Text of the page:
Social Control Media has sadly ‘replaced’ the “long form” writings in a lot of blogs. That’s a shame really. Quality is being compromised for the sake of speed and concision. When we’re trying to actually find/syndicate reliable blogs we nowadays come to realise that many are inactive/dormant. Instead of sites they become “accounts” (on someone else’s platform, complete with throttling, censorship and ads); what used to be a site/blog is just some Twitter account that posts and reposts unverified nonsense. Techrights doesn’t wish to ever become something so shallow.


Links Are Not Endorsements

Posted in Site News at 2:10 am by Dr. Roy Schestowitz

No rollerblades

Summary: If the only alternative is to say nothing and link to nothing, then we have a problem; a lot of people still assume that because someone links to something it therefore implies agreement and consent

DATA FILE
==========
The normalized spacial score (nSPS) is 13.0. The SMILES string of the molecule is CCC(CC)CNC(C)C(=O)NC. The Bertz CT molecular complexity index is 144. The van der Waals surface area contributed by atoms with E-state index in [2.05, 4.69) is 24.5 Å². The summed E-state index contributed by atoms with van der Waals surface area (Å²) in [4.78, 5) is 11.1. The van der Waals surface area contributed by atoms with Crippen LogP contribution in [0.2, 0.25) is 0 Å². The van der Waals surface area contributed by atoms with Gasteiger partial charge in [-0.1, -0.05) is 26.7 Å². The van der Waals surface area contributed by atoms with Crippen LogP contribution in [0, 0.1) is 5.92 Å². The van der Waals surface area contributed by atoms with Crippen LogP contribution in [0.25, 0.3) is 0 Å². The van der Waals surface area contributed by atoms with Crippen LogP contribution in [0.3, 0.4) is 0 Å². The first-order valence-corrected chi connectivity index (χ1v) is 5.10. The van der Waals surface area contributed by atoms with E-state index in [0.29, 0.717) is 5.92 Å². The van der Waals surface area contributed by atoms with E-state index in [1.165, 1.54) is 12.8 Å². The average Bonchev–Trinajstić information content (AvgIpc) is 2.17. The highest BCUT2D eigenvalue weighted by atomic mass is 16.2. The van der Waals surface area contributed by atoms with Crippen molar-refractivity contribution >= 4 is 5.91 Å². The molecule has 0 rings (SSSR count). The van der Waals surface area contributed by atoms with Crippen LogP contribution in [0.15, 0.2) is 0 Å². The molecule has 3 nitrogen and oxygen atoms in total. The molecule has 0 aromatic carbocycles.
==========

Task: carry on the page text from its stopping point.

WE recently wrote about how Twitter cheapens if not ruins fact-finding/fact-checking. Weeks later it turned out that someone who had decided to declare a person dead was in fact wrong. That person is still alive. The Web is a fascinating maze of fabrications, hearsay, bad reporting, but also good investigative journalism. It’s not always easy to tell apart one from the other and it’s something we work on. Sometimes, including last night, we get feedback; a reader made contact with us to tell us something that we linked to (in daily links) was wrong. It doesn’t happen very often, maybe a couple of times per year and usually when it’s about more sensitive and divisive subjects like Kashmir.

“We don’t link to social control media; we only link to blogs and news sites. That’s still prone to mistakes/issues. But most importantly when we link to something that does not imply we endorse the message.”Our daily links are an effort to make sense of a lot of information. (Mis)information overload is a big problem and the ‘cheapening’ of it, especially because of social control media, means that any random person can utter false words. These things get rated and shared (passed on) based on emotion rather than adherence to facts, so that’s another problem. The scoring is all wrong. Nowadays a lot of so-called ‘articles’ are based on nothing but a “tweet”; that’s another problem.